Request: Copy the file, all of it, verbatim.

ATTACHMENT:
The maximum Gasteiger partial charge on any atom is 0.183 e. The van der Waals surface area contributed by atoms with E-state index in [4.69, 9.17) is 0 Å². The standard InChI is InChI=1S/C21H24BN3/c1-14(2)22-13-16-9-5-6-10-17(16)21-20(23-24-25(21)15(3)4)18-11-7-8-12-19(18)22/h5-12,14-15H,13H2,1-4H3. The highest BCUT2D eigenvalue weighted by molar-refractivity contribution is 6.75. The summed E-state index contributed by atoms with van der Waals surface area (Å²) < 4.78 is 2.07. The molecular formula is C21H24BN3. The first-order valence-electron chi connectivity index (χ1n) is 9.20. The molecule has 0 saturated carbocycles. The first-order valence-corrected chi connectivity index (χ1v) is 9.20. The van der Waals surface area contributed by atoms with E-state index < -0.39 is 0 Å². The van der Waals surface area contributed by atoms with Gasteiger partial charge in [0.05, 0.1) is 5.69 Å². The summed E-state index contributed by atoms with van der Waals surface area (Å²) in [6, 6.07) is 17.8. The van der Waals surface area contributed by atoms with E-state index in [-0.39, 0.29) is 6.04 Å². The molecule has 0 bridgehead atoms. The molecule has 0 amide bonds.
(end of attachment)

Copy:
The maximum Gasteiger partial charge on any atom is 0.183 e. The van der Waals surface area contributed by atoms with E-state index in [4.69, 9.17) is 0 Å². The standard InChI is InChI=1S/C21H24BN3/c1-14(2)22-13-16-9-5-6-10-17(16)21-20(23-24-25(21)15(3)4)18-11-7-8-12-19(18)22/h5-12,14-15H,13H2,1-4H3. The highest BCUT2D eigenvalue weighted by molar-refractivity contribution is 6.75. The summed E-state index contributed by atoms with van der Waals surface area (Å²) < 4.78 is 2.07. The molecular formula is C21H24BN3. The first-order valence-electron chi connectivity index (χ1n) is 9.20. The molecule has 0 saturated carbocycles. The first-order valence-corrected chi connectivity index (χ1v) is 9.20. The van der Waals surface area contributed by atoms with E-state index < -0.39 is 0 Å². The van der Waals surface area contributed by atoms with Gasteiger partial charge in [0.05, 0.1) is 5.69 Å². The summed E-state index contributed by atoms with van der Waals surface area (Å²) in [6, 6.07) is 17.8. The van der Waals surface area contributed by atoms with E-state index in [-0.39, 0.29) is 6.04 Å². The molecule has 0 bridgehead atoms. The molecule has 0 amide bonds.